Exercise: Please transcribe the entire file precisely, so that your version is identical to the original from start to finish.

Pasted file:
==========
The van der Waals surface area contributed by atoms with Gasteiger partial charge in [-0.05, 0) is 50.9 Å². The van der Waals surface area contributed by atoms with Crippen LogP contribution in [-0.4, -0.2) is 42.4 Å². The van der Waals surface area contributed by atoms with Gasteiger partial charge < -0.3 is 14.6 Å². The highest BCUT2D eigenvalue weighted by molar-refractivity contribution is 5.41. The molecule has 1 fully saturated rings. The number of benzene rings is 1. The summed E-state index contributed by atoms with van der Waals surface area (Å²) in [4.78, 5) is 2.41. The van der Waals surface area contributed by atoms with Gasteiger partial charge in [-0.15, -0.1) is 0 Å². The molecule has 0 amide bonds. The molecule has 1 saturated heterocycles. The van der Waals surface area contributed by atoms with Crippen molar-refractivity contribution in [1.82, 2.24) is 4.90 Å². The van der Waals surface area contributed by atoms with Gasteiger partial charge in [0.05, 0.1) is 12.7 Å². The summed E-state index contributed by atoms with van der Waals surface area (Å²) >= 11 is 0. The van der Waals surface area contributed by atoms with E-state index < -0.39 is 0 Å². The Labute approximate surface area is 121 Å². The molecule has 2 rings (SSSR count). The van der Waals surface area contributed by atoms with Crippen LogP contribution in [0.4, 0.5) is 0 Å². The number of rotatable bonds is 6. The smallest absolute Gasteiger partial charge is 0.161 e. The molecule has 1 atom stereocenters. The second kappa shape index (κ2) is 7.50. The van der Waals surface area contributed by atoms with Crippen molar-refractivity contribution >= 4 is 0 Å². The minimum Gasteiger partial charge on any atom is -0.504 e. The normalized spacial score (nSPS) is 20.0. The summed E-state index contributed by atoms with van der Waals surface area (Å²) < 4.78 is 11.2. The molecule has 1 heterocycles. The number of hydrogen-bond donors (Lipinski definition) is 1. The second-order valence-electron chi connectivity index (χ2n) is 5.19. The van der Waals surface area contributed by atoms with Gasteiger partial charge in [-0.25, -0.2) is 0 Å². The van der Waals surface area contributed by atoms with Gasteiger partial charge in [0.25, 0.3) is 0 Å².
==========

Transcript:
The van der Waals surface area contributed by atoms with Gasteiger partial charge in [-0.05, 0) is 50.9 Å². The van der Waals surface area contributed by atoms with Crippen LogP contribution in [-0.4, -0.2) is 42.4 Å². The van der Waals surface area contributed by atoms with Gasteiger partial charge < -0.3 is 14.6 Å². The highest BCUT2D eigenvalue weighted by molar-refractivity contribution is 5.41. The molecule has 1 fully saturated rings. The number of benzene rings is 1. The summed E-state index contributed by atoms with van der Waals surface area (Å²) in [4.78, 5) is 2.41. The van der Waals surface area contributed by atoms with Gasteiger partial charge in [-0.15, -0.1) is 0 Å². The molecule has 0 amide bonds. The molecule has 1 saturated heterocycles. The van der Waals surface area contributed by atoms with Crippen molar-refractivity contribution in [1.82, 2.24) is 4.90 Å². The van der Waals surface area contributed by atoms with Gasteiger partial charge in [0.05, 0.1) is 12.7 Å². The summed E-state index contributed by atoms with van der Waals surface area (Å²) >= 11 is 0. The van der Waals surface area contributed by atoms with E-state index < -0.39 is 0 Å². The Labute approximate surface area is 121 Å². The molecule has 2 rings (SSSR count). The van der Waals surface area contributed by atoms with Crippen LogP contribution in [0.4, 0.5) is 0 Å². The number of rotatable bonds is 6. The smallest absolute Gasteiger partial charge is 0.161 e. The molecule has 1 atom stereocenters. The second kappa shape index (κ2) is 7.50. The van der Waals surface area contributed by atoms with Crippen molar-refractivity contribution >= 4 is 0 Å². The minimum Gasteiger partial charge on any atom is -0.504 e. The normalized spacial score (nSPS) is 20.0. The summed E-state index contributed by atoms with van der Waals surface area (Å²) < 4.78 is 11.2. The molecule has 1 heterocycles. The number of hydrogen-bond donors (Lipinski definition) is 1. The second-order valence-electron chi connectivity index (χ2n) is 5.19. The van der Waals surface area contributed by atoms with Gasteiger partial charge in [-0.25, -0.2) is 0 Å². The van der Waals surface area contributed by atoms with Gasteiger partial charge in [0.25, 0.3) is 0 Å².